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Coast Guard under pressure from Congress to improve its handling of sex crimes

The Coast Guard Academy Class of 1972 attends the Coast Guard Academy Homecoming in New London, CT, Oct. 14, 2022.
Petty Officer 2nd Class Brandon Giles / U.S. Coast Guard Headquarters
The Coast Guard Academy Class of 1972 attends the Coast Guard Academy Homecoming in New London, CT, Oct. 14, 2022.

Congress has overhauled the military justice system to better protect victims of sex crimes by transferring key decision-making authorities outside the military chain of command. But the reforms don’t apply as evenly to the Coast Guard.

The congressionally-mandated changes shift prosecutorial authority for sexual assault cases and other serious offenses away from military commanders to trained prosecutors. Other key changes include the creation of sentencing guidelines and certain safeguards for the rights of victims and the accused. The Pentagon is in the process of establishing new special trial counsel offices across the service branches to take over prosecution decisions by the end of 2023.

The changes were enshrined in the 2022 defense spending bill, the Uniform Code of Military Justice, and Title 10 of the U.S. Code, which outlines the role of the armed forces and the Defense Department.

Since the U.S. Coast Guard falls under the Department of Homeland Security, the Title 10 reform — which establishes dedicated special trial counsel offices — doesn't specifically cover the Coast Guard. The Coast Guard has stated that it plans to create a similar system.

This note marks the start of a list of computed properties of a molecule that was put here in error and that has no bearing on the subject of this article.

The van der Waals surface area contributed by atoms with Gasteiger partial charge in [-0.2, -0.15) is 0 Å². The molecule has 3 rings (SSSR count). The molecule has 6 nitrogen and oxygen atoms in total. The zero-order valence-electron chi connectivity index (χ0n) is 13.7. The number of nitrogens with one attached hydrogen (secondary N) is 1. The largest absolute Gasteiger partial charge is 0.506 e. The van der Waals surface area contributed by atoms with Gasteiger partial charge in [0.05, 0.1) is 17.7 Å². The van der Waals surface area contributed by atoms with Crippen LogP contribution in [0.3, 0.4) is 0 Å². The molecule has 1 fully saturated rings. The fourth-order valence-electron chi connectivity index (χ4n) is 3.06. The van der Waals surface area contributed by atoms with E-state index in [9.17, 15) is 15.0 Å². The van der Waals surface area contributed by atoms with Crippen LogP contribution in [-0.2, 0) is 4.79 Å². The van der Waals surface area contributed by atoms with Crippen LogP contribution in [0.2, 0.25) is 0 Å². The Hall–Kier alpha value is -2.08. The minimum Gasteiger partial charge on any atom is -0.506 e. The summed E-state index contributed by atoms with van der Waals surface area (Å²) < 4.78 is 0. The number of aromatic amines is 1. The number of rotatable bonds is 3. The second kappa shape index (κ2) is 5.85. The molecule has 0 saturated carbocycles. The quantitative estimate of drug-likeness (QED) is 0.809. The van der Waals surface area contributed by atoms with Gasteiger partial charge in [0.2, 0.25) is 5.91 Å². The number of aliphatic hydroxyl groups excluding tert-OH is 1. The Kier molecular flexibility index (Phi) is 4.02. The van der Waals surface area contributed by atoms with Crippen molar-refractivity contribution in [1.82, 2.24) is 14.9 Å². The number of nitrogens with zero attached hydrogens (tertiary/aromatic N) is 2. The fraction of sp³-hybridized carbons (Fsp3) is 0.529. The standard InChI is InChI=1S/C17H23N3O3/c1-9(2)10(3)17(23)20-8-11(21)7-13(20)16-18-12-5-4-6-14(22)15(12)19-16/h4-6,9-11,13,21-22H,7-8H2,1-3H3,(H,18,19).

Activists and sexual assault survivors are now urging Congress and the Department of Homeland Security to make sure the protective policies are put into place.

“The recent strides in military justice reform have been the result of decades of work to ensure the safety of our service women and maintain the readiness of our military. Although the Coast Guard does not usually fall under the Department of Defense, our sisters in arms should not be left behind as we improve policy and the military justice system within the DoD,” Elisa Cardnell, CEO of Service Women’s Action Network, said in a statement.

Over the summer, a CNN report found that the Coast Guard failed to disclose to Congress an internal investigation into dozens of sexual assaults at the Coast Guard Academy that had been reported but not properly investigated. The Coast Guard is under pressure from Congress to hold sexual assailants accountable - as well as leaders who covered up sex crimes at the Coast Guard Academy.

During a hearing Tuesday, Sen. Richard Blumenthal (D-CT) criticized the service’s culture.

“It is about a Coast Guard that has lost its way in doing justice for women who are victims and survivors of sexual assault,” he said. “It is about a Coast Guard that has abandoned its moral compass and lost its ethical sonar.”

Senators heard testimony from several victims who have attended the Coast Guard Academy, including Cadet Kyra Grace Holmstrup, who now serves as the president of Cadets Against Sexual Assault. Holmstrup was assaulted within a month of starting school - and reported the crime despite warnings from friends that her action would ruin her assailant’s life. When Holmstrup approached a chaplain to begin working through her trauma, he told her,”Oh no, he's such a good guy," she remembered.

"The reporting system continues to re-victimize and causes trauma on its own," Holmstrup added.

Retired Air Force Col. Lory Fenner, SWAN’s federal policy director, told the subcommittee that the victims’ testimony showed the high stakes of military justice reform.

“This is not about esoteric policy and legislation,” she said. “It is about real people, people who we care about, and who are the foundation of the mission of safety and national security.”

The Military Desk at Texas Public Radio is made possible in part by North Park Lincoln and Rise Recovery.

Carson Frame was Texas Public Radio's military and veterans' issues reporter from July 2017 until March 2024.